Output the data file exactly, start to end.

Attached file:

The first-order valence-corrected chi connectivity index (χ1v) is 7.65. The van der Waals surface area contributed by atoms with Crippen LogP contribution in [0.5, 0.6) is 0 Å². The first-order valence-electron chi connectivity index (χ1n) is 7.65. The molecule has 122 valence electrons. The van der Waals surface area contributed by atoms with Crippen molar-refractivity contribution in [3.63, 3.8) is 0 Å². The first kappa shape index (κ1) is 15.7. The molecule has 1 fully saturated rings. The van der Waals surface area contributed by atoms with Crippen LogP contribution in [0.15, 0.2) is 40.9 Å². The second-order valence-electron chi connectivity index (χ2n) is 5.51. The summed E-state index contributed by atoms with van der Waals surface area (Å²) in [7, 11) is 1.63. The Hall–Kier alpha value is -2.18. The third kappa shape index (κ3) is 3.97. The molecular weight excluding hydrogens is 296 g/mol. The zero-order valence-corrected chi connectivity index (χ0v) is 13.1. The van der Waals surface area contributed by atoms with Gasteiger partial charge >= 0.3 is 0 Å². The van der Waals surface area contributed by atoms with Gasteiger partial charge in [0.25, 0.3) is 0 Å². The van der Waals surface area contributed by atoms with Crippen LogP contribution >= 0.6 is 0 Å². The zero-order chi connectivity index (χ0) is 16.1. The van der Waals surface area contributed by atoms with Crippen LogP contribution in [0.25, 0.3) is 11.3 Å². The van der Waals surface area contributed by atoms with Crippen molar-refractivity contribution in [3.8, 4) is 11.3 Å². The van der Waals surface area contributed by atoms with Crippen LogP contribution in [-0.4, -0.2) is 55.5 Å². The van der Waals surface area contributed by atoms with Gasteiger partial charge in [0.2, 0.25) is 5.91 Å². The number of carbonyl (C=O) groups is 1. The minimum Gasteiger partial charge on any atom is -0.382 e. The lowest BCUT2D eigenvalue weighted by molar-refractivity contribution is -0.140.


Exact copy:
The first-order valence-corrected chi connectivity index (χ1v) is 7.65. The van der Waals surface area contributed by atoms with Crippen LogP contribution in [0.5, 0.6) is 0 Å². The first-order valence-electron chi connectivity index (χ1n) is 7.65. The molecule has 122 valence electrons. The van der Waals surface area contributed by atoms with Crippen molar-refractivity contribution in [3.63, 3.8) is 0 Å². The first kappa shape index (κ1) is 15.7. The molecule has 1 fully saturated rings. The van der Waals surface area contributed by atoms with Crippen LogP contribution in [0.15, 0.2) is 40.9 Å². The second-order valence-electron chi connectivity index (χ2n) is 5.51. The summed E-state index contributed by atoms with van der Waals surface area (Å²) in [7, 11) is 1.63. The Hall–Kier alpha value is -2.18. The third kappa shape index (κ3) is 3.97. The molecular weight excluding hydrogens is 296 g/mol. The zero-order valence-corrected chi connectivity index (χ0v) is 13.1. The van der Waals surface area contributed by atoms with Gasteiger partial charge >= 0.3 is 0 Å². The van der Waals surface area contributed by atoms with Gasteiger partial charge in [0.25, 0.3) is 0 Å². The van der Waals surface area contributed by atoms with Crippen LogP contribution >= 0.6 is 0 Å². The zero-order chi connectivity index (χ0) is 16.1. The van der Waals surface area contributed by atoms with Crippen LogP contribution in [0.25, 0.3) is 11.3 Å². The van der Waals surface area contributed by atoms with Crippen molar-refractivity contribution in [3.8, 4) is 11.3 Å². The van der Waals surface area contributed by atoms with Crippen LogP contribution in [-0.4, -0.2) is 55.5 Å². The van der Waals surface area contributed by atoms with Gasteiger partial charge in [0.2, 0.25) is 5.91 Å². The number of carbonyl (C=O) groups is 1. The minimum Gasteiger partial charge on any atom is -0.382 e. The lowest BCUT2D eigenvalue weighted by molar-refractivity contribution is -0.140.